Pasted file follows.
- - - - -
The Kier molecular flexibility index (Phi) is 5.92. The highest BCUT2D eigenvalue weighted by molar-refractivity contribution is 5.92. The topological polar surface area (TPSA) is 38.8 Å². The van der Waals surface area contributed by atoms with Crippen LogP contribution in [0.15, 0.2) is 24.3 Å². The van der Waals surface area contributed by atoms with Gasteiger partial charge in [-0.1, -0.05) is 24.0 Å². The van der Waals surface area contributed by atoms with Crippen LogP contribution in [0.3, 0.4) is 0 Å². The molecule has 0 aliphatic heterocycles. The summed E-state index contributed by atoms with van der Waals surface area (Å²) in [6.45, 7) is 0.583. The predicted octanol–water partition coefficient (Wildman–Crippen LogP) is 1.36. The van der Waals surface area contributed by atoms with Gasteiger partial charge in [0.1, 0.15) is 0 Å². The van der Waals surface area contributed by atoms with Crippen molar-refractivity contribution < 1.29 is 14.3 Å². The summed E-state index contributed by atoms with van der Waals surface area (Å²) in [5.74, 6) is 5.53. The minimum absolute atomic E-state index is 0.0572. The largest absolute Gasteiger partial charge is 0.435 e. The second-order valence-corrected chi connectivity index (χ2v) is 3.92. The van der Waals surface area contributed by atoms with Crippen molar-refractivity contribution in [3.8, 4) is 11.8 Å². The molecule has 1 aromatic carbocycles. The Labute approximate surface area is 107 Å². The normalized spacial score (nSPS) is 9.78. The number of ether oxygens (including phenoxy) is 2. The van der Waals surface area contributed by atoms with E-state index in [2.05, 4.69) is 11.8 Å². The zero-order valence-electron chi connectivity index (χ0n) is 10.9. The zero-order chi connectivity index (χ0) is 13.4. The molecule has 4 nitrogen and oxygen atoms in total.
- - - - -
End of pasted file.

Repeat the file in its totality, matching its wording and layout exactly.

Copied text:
The Kier molecular flexibility index (Phi) is 5.92. The highest BCUT2D eigenvalue weighted by molar-refractivity contribution is 5.92. The topological polar surface area (TPSA) is 38.8 Å². The van der Waals surface area contributed by atoms with Crippen LogP contribution in [0.15, 0.2) is 24.3 Å². The van der Waals surface area contributed by atoms with Gasteiger partial charge in [-0.1, -0.05) is 24.0 Å². The van der Waals surface area contributed by atoms with Crippen LogP contribution in [0.3, 0.4) is 0 Å². The molecule has 0 aliphatic heterocycles. The summed E-state index contributed by atoms with van der Waals surface area (Å²) in [6.45, 7) is 0.583. The predicted octanol–water partition coefficient (Wildman–Crippen LogP) is 1.36. The van der Waals surface area contributed by atoms with Gasteiger partial charge in [0.1, 0.15) is 0 Å². The van der Waals surface area contributed by atoms with Crippen molar-refractivity contribution < 1.29 is 14.3 Å². The summed E-state index contributed by atoms with van der Waals surface area (Å²) in [5.74, 6) is 5.53. The minimum absolute atomic E-state index is 0.0572. The largest absolute Gasteiger partial charge is 0.435 e. The second-order valence-corrected chi connectivity index (χ2v) is 3.92. The van der Waals surface area contributed by atoms with Crippen molar-refractivity contribution in [3.8, 4) is 11.8 Å². The molecule has 1 aromatic carbocycles. The Labute approximate surface area is 107 Å². The normalized spacial score (nSPS) is 9.78. The number of ether oxygens (including phenoxy) is 2. The van der Waals surface area contributed by atoms with E-state index in [2.05, 4.69) is 11.8 Å². The zero-order valence-electron chi connectivity index (χ0n) is 10.9. The zero-order chi connectivity index (χ0) is 13.4. The molecule has 4 nitrogen and oxygen atoms in total.